A rare case of ventriculoperitoneal shunt knot causing intestinal obstruction in an adult

Mayank Bhasin, Karamjot Singh Bedi, Tarun Chaudhary, Gurvansh S. Sachdeva, Shantanu Kumar Sahu


Despite high incidence of complications, Ventriculoperitoneal shunting for hydrocephalus is the cornerstone and the most common neurosurgical procedure. Ventriculoperitoneal shunt knot causing intestinal obstruction is an extremely rare complication needing surgical intervention. A 19 years old male with history of VP shunting in infancy for hydrocephalus with no history of any revision surgery presented in emergency with pain abdomen and multiple episodes of vomiting for 2 days. X ray showed dilated bowel loops with a coiled up VP shunt in the abdomen. Exploratory laparotomy showed multiple dilated bowel loops with a loop of VP shunt around ileal segment with dense fibrotic adhesions causing obstruction. Extensive adhesiolysis was done. Procedure underwent uneventful. Patient recovered swiftly in postoperative period and is currently asymptomatic after 6 months of surgery. Improved surgery skills and shunt design have prevented much of the morbidity of VP shunting. Most of the cases reported earlier were paediatric patients with history of repetitive handling of catheter. We believe this to be the first case of intestinal obstruction by a VPS knot in an adult with no history of manipulation after primary surgery. Due to low incidence it is difficult to clinically suspect such an extremely rare complication. Therefore, an awareness of VP shunt related complications in adult is essential.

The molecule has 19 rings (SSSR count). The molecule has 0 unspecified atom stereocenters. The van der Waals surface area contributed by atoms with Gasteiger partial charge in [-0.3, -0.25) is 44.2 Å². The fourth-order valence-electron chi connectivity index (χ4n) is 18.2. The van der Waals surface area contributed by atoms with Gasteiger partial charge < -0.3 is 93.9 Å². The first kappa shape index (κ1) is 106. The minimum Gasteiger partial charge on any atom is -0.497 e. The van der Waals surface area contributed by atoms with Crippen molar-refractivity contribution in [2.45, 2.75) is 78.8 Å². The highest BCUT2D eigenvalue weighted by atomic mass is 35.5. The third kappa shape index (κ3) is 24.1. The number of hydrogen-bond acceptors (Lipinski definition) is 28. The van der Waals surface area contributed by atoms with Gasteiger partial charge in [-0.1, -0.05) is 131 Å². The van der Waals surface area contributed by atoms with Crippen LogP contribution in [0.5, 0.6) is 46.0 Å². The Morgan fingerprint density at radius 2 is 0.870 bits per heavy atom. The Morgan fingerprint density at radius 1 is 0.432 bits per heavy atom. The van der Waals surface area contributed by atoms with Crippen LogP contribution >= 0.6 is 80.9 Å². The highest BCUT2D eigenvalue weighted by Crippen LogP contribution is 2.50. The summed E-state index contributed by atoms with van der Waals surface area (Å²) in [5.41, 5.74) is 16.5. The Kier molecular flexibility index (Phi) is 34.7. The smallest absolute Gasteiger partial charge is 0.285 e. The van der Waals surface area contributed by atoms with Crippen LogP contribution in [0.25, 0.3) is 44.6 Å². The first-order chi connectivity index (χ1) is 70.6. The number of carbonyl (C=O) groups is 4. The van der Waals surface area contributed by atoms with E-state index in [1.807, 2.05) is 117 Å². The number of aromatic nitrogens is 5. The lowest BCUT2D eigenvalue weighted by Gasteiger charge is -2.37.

Adult, Intestinal obstruction, VP shunt, VPS knot

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